- Michigan GOP Senate hopeful reminds government is the ‘servant’
- Christmas, by Congress: Members mull a 15-cent tax on trees
- U.S. unemployment falls to five-year low of 7 percent; 203K jobs added
- World mourns Nelson Mandela and celebrates his life; burial set for Dec. 15
- Bill O’Reilly reminds: Nelson Mandela ‘was a communist’
- John Boehner says GOP should support gay candidates: ‘I do’
- Grass-Whopper: Pan-fried cricket burgers go over big in New York City
- CDC sees measles spike and ‘failure to vaccinate’
- Ex-Secret Service agent seeking Md. seat: Everyone’s a ‘de facto criminal’ now
- New prosthetic hand technology lets amputees feel again
Independent voices from the The Washington Times Communities
Topic - John Cage
Here's a resolution for one and all as we slide down the fiscal cliff (or not): Beware of fakery in popular places. Fakery, particularly in culture both high and low, bubbles up from the media, affecting the way we see everything, even, for example, politics.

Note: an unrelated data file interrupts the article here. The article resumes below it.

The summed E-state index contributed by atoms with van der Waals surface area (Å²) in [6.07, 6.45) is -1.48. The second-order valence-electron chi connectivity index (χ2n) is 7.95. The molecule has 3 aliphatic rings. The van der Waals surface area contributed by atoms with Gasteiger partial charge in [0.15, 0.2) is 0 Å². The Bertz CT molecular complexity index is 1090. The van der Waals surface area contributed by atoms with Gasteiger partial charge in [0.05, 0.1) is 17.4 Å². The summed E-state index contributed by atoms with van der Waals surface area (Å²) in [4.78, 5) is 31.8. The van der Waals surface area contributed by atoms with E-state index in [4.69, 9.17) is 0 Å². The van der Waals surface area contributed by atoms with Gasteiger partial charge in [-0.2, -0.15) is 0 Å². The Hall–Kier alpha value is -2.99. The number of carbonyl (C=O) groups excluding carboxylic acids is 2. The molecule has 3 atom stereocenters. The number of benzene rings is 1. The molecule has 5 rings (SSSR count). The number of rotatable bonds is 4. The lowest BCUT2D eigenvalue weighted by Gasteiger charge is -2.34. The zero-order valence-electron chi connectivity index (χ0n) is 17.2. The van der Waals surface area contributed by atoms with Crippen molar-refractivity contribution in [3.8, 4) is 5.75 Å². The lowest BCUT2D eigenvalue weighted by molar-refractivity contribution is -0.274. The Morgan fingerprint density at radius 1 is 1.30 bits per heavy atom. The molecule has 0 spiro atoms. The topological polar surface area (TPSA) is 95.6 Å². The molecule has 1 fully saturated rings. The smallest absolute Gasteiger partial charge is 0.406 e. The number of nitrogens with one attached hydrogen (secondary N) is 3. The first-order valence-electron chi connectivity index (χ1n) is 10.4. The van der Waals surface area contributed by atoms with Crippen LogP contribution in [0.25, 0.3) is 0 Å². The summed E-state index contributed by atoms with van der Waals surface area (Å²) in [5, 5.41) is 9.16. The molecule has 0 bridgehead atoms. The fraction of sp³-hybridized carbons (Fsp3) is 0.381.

Nam June Paik has been rightly called the George Washington of the video art movement. The South Korean-born artist, who died in 2006 at age 73, led a revolution in embracing television and electronics during the early 1960s to create provocative, quirky and influential works.
A decade and 11 chord changes in, what's billed as the world's longest concert is just getting going.
The New York Public Library is encouraging bookworms to pass around 25,000 free copies of a new paperback it will distribute in subway stations, on park benches and in other public places.
Look out, America. Britain's guilty pleasure, the cheesy "X Factor" TV show, is crossing the pond.